Adam Szymanski, Jakub Wódka, Wojciech Ufel and Amanda Dziubińska
The case of Opole Province in Poland
Wojciech Opioła and Bartosz Czepil
Collection de la Chaire Normandie pour la Paix / Normandy Chair for Peace Series
Edited by David M. Forman and Emilie Gaillard
Edited by Emilie Gaillard and David M. Forman
At present, legal definitions of justice take account of a wide spectrum of concepts operating as juridical tools to protect future generations. Environmental justice, climate justice and protection of the Commons figure alongside new ways of conceiving justice itself, which must evolve in order to fit our changing world. It cannot be denied that we live in an era of wide-ranging transformation both in Law and Human Rights. In 1993, the now famous Oposa vs Factoran case in the Philippine Supreme Court created a precedent for future generations law and paved the way for legal action on behalf of future generations. This legal action also set a global precedent, in the sense that it heralds a new era in legal action throughout the world.
Is it possible to take legal action on behalf of future generations? If so, on what legal bases could this occur? What scientific or legal fields have already been successfully used in this regard? Are there any other bases upon which such legal action could be taken? Mass disputes and litigation on behalf of Humankind in defense of the planet’s future are invoking future generations in constantly increasing numbers.
Edited by Lucio Levi
Albert Einstein was one of the initiators of the peace movement in Europe in the early twentieth century. He tirelessly denounced the imperfections of society due to the primitive institution of war and devoted his energies to outlawing war. After Hitler’s rise to power, he abandoned pacifism and instead embraced a federalist vision according to which the root cause of war lies in the division of the world into sovereign states and the vehicle of peace is world government.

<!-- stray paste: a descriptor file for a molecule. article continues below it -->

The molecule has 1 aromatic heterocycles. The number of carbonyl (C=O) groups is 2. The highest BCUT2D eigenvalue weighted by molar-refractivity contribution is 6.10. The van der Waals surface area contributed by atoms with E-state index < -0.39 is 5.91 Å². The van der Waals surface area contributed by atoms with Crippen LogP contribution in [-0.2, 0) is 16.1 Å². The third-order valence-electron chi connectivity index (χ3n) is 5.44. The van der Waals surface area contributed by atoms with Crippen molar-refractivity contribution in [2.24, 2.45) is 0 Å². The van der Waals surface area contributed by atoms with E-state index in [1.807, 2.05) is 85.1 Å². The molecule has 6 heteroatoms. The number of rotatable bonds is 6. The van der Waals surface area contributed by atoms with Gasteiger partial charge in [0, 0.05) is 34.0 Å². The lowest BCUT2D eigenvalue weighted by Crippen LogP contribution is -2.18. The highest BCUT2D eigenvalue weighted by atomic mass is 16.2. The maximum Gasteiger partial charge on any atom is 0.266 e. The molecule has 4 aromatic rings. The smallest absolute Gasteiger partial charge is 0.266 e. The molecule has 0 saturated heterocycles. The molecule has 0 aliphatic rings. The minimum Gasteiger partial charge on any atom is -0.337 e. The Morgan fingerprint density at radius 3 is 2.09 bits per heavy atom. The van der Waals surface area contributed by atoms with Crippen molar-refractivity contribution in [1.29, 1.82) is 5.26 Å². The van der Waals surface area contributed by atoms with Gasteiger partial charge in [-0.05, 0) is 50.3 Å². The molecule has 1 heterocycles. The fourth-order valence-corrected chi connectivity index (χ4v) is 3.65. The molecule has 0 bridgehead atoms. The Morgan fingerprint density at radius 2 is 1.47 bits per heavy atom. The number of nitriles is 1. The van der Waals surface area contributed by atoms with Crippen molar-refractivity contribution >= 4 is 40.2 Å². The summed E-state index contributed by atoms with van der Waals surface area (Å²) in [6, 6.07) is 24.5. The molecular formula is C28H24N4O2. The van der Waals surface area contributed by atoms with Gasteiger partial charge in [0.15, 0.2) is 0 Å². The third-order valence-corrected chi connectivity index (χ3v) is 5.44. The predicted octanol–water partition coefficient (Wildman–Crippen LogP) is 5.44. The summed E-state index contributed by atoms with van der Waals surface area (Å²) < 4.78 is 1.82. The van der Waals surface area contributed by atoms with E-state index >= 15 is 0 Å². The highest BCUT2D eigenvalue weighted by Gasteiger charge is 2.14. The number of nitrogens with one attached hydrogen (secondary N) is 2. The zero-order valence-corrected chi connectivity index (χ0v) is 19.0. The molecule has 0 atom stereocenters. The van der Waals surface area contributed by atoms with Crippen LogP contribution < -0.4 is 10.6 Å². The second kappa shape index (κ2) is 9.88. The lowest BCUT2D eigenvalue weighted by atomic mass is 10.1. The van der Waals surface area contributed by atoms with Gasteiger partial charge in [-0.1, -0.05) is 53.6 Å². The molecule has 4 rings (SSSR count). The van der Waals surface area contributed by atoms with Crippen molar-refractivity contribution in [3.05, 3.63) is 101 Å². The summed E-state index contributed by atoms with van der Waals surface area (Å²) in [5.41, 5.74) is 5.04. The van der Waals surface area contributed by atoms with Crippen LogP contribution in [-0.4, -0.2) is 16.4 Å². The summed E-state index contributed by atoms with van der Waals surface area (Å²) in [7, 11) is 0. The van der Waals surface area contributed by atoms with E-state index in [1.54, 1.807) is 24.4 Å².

This book explores Einstein’s outlook on war and peace and traces the evolution of his thinking on these topics. In particular, Einstein developed a dialogue on war and peace with physicists like Bohr, Planck and Szilard as well intellectuals like Dewey, Freud, Gandhi, Mann, Mumford, Rolland Russell, Schweitzer and Tagore. The key concepts that were the focus of these discussions were the cause of war (included the Einstein–Freud debate on psychological and political causes of war) and the means to prevent it; the distinction between antimilitarism, pacifism, internationalism and federalism; and the dividing line between intergovernmental and supranational organizations.
Los intelectuales “satélites” y sus redes transnacionales
Edited by Fatiha Idmhand, Margarida Casacuberta Rocarols, Manuel Aznar Soler and Carlos Demasi
Más de ochenta años transcurrieron desde que la sublevación militar de julio de 1936 y los tres años de la guerra civil consecuentes interrumpieron el proceso de construcción de la democracia española y descarriaron hacia otra vía, la historia de España. El conflicto se propagó por Europa y el mundo como una onda de choque máxima, con crisis y violencias que involucrarían al resto del mundo y durarían hasta 1945. Como ningún otro acontecimiento, la guerra civil y la dictadura afectaron a la totalidad de la sociedad española y en particular a su vida intelectual, cultural y artística con la desaparición trágica de algunas figuras emblemáticas y el destierro masivo de numerosos intelectuales.
Si la crítica ha estudiado en profundidad la amplia producción artística e intelectual de ese momento así como los procesos de transculturación, aculturación y transferencia que se verifican en relación con ella, nuestro libro propone completar este corpus literario y crítico internacional investigando la producción menos conocida de autores que no lograron un reconocimiento tan importante, de figuras y actores inexplorados de la cultura por ubicarse en la "segunda fila". Nos parece esencial rescatarlos para comprender, desde el punto de vista de los eslabones, la trama de redes y relaciones que se han formado entre Europa y las Américas y su peso en la mutación del paisaje cultural de los dos continentes.
Steven A. Beebe
C. S. Lewis, based on the popularity of his books and essays, is one of the best communicators of the twentieth century. During his lifetime he was hailed for his talents as author, speaker, educator, and broadcaster; he continues to be a best-selling author more than a half-century after his death.